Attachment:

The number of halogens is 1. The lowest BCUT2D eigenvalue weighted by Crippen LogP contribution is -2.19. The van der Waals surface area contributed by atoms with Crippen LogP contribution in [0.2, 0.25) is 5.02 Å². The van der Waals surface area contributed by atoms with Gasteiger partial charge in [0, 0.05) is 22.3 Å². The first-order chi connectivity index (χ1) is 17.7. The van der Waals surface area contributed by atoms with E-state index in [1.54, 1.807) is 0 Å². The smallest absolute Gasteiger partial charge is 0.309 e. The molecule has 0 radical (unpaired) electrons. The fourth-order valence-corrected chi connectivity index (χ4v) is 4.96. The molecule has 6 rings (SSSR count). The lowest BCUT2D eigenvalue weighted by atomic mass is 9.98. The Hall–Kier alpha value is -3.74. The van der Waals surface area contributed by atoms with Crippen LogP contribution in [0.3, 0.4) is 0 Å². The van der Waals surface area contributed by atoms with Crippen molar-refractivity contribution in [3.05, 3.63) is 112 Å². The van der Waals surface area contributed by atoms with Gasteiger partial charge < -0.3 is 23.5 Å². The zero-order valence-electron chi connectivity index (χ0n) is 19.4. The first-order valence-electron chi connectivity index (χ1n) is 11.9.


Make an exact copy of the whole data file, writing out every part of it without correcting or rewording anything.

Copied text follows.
The number of halogens is 1. The lowest BCUT2D eigenvalue weighted by Crippen LogP contribution is -2.19. The van der Waals surface area contributed by atoms with Crippen LogP contribution in [0.2, 0.25) is 5.02 Å². The van der Waals surface area contributed by atoms with Gasteiger partial charge in [0, 0.05) is 22.3 Å². The first-order chi connectivity index (χ1) is 17.7. The van der Waals surface area contributed by atoms with E-state index in [1.54, 1.807) is 0 Å². The smallest absolute Gasteiger partial charge is 0.309 e. The molecule has 0 radical (unpaired) electrons. The fourth-order valence-corrected chi connectivity index (χ4v) is 4.96. The molecule has 6 rings (SSSR count). The lowest BCUT2D eigenvalue weighted by atomic mass is 9.98. The Hall–Kier alpha value is -3.74. The van der Waals surface area contributed by atoms with Crippen LogP contribution in [0.3, 0.4) is 0 Å². The van der Waals surface area contributed by atoms with Crippen molar-refractivity contribution in [3.05, 3.63) is 112 Å². The van der Waals surface area contributed by atoms with Gasteiger partial charge < -0.3 is 23.5 Å². The zero-order valence-electron chi connectivity index (χ0n) is 19.4. The first-order valence-electron chi connectivity index (χ1n) is 11.9.